Boston: Prompt and Helpful Service: The New England Deaconess Association and the 1920 Women’s Voter Registers

by Anna Boyles

The New England Methodist-Episcopal Conference met in April of 1889 in Worcester, Massachusetts. Among the resolutions passed that year, one had a particularly lasting effect: the establishment of a deaconess' home and school in Boston. The role of deaconess, a non-ordained pastoral role, revived in Europe in the mid-1800s, and Lutherans, Methodists, and Anglicans all experimented with implementing the role among the women of their diocese. Lucy Rider Meyer is credited with bringing the deaconess movement to the U.S. and was instrumental in the Methodist-Episcopal Church's recognition of the office of deaconess in 1888. Modeled after institutions that took root in the American midwest, the New England Deaconess Training School in Boston was designed to educate young women in Christian theology and prepare them for missionary and service work. While many of their courses focused on church history and Methodist theology, students were able enroll at other institutions. Starting in 1909, for instance, deaconess students took sociology classes at neighboring Simmons College. The new deaconesses made religious calls to the homes of the city's working class and discovered adults and children suffering from debilitating illness and disease. Moved by these interactions, the women established a hospital to treat those unable to care for themselves. The New England Deaconess Hospital opened in Boston's South End in 1896 before relocating to Pilgrim Road in today's Fenway neighborhood.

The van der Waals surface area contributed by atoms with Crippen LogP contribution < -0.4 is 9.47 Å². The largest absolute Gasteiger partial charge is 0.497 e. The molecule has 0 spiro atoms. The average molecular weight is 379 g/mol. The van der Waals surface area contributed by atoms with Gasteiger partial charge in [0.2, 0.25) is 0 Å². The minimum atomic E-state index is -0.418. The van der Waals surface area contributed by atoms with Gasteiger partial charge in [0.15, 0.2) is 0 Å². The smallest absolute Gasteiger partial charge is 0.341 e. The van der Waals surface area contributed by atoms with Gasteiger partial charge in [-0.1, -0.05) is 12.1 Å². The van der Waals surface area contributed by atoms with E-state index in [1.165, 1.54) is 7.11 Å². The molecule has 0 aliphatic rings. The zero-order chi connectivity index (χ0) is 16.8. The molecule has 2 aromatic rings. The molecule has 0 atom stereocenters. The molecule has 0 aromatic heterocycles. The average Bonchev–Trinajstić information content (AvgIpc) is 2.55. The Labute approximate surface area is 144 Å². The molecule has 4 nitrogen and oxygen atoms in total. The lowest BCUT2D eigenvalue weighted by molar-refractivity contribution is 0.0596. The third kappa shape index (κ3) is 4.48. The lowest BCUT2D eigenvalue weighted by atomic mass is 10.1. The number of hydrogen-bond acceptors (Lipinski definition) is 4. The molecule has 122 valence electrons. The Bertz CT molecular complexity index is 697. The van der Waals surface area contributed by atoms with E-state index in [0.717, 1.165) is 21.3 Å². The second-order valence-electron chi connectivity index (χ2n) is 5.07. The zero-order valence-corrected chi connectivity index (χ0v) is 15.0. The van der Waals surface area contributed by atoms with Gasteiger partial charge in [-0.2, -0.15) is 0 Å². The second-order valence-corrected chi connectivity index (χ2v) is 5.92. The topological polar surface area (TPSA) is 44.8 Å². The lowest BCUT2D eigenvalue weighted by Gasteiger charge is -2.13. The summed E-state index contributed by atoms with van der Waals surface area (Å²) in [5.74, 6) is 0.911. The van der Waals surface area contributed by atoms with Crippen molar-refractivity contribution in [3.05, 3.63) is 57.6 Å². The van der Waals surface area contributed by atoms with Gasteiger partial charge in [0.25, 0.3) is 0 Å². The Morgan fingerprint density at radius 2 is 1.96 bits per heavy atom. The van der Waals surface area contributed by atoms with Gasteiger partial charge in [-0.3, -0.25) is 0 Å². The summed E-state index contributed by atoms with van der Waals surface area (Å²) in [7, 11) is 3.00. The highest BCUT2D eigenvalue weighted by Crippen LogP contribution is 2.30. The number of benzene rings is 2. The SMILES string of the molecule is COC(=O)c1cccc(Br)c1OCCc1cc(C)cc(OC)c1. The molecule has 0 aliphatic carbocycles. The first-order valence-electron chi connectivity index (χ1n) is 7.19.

Like other Protestant Christians of the early 20th century, many members of the Methodist-Episcopal Church were inspired by what was then called the Social Gospel movement. They supported progressive policies, such as labor and prison reform, abolition of alcohol, and women's suffrage. Ordained Methodist-Episcopal minister and Boston University graduate Anna Howard Shaw, for example, served as president of the National American Women's Suffrage Association from 1904 to 1915.

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It should not be surprising, then, that when the Nineteenth Amendment was ratified in 1920, deaconesses and the nurses working at the Pilgrim Road hospital registered to vote in Boston in significant numbers. They lived primarily near the New England Deaconess Association properties in the South End and Fenway neighborhoods. The association operated the Deaconess' Home at 691-693 Massachusetts Avenue in order to provide housing and community to deaconesses working in the city. It housed upwards of thirty women at times, and the Mary Eliza Project has located four women who registered to vote while living there.